How to Fight Your Own Implicit Biases
Implicit bias refers to bias that is subtle, unconscious, or hard to pin down. These biases are associations or mental connections that we may consciously believe are wrong or problematic, like racial stereotypes that cloud judgments in courtrooms or subtle preferences for men leaders versus women leaders. We learn these associations from the media, from our family and friends, and in our classrooms and workplaces.
In connection with the release of Barriers and Bias: The Status of Women in Leadership, AAUW commissioned a tool — an Implicit Association Test, or IAT — to investigate implicit bias against women leaders. In early results from the AAUW gender/leadership IAT, even women who identified as feminist had a slight tendency to more quickly associate leadership with men more than with women (though nonfeminists and men showed greater bias). Our implicit biases can hurt others, but they can also work against our own identities, sincerely held beliefs, or even our careers.
So what can we do to reduce the effect of implicit bias? Fighting subtle, implicit biases is difficult. There are no easy answers. Just like it can be hard to tell when we’re being discriminated against, it may be even harder to tell when we’re the ones doing the discriminating. We might think that we’re making decisions based on the objective facts of the situation, but biases could be creeping in. How can we ever be sure that we’re free of bias? There’s no way to be totally certain that we’re being 100 percent fair at all times. But there are concrete steps that individuals and institutions can take to reduce the effects of implicit bias.
Social psychologist and prejudice expert Patricia Devine has likened implicit bias to a habit. Like any habit, becoming aware of the habit and being motivated to change are necessary first steps. Once you’ve taken those steps, here are some concrete strategies to overcoming your biases.
- When assessing the behavior or performance of someone from a stigmatized group, try to focus on concrete positive and negative factors and your memory of what actually happened, rather than relying on overall “gut” feelings.
- Notice when your responses, decisions, or behaviors might have been caused by bias or stereotypes, and make an intention to think positive thoughts when encountering those individuals or other members of stigmatized groups in the future.
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- Imagine, in detail, people who violate expected stereotypes in a positive way and practice thinking about these positive examples. Thinking about these people may help make these counterstereotypic examples pop up in your mind in the future.
- Make an effort to assess and think about members of stereotyped groups as individuals. Recall their individual traits and how they differ from stereotypic expectations.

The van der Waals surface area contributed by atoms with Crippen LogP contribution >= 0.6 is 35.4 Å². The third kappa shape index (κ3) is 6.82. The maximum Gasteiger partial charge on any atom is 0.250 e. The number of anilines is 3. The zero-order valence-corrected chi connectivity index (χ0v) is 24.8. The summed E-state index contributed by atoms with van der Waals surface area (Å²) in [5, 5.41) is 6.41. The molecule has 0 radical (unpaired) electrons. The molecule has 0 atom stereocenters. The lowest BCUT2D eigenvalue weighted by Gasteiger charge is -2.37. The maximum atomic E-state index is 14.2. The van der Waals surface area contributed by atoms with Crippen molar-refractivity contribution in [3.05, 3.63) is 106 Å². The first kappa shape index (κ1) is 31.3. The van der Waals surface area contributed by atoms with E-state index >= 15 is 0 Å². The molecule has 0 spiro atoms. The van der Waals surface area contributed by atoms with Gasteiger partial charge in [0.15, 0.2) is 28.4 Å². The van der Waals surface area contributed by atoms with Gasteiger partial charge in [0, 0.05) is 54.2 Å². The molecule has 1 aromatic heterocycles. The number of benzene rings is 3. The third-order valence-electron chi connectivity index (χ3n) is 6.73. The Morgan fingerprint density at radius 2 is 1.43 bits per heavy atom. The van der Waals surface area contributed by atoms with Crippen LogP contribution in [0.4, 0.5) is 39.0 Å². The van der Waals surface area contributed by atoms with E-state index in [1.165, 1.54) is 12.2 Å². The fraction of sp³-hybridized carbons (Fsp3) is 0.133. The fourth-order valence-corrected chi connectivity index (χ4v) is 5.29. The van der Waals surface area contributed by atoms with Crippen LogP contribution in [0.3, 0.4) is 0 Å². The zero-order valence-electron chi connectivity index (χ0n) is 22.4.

Decision making at institutions is often formalized in a way that differs from when we’re making decisions for ourselves. But subtle biases do creep in — after all, institutions are made up of individuals — and there are institutional ways to combat them.
- One strategy? Give job applicants greater anonymity. Holding orchestra auditions behind a screen, obscuring the gender and other personal characteristics of the applicant auditioning, accounted for as much as half of the large increase in the representation of women in top orchestras between 1970 and 1997. One option that might work outside the music industry is anonymizing initial job applications. Skills-based assessments with no individual information attached, a model pioneered by a start-up called GapJumpers, may be an option for some types of job applications.
- Make sure evaluations are conducted in a structured fashion. Carefully considering individual positive and negative traits or behaviors of the person being evaluated, rather than relying on overall “gut” impressions, can help reduce the effect of bias. Multiple studies have found that this process, called structured free recall, reduces the effect of bias faced by women, black men, and overweight people in situations such as job interviews or performance evaluations.
- After hiring is complete, many features of workplaces — relationships with co-workers, performance evaluations, and opportunities for advancement — may be colored by bias. One important bias-reduction strategy is a commitment to diversity and inclusion in decision making, planning, and leadership. Sometimes workplace or organizational bias that is invisible to one person will be readily apparent to someone with a different background or set of experiences. Part of avoiding bias on an institutional level is making sure that a diverse group of people are in the room and are being listened to.
Avoiding the effects of implicit bias requires motivation and constant vigilance, but we can all contribute to making the world a fairer place.
As AAUW’s Barriers and Bias report finds, the reasons why we equate masculinity with leadership have little to do with facts and a lot to do with stereotypes and assumptions.
Working with Project Implicit, AAUW built an IAT that investigates how people associate gender and leadership
Watch as a panel of experts, moderated by journalist and author Cokie Roberts, discuss the report’s findings.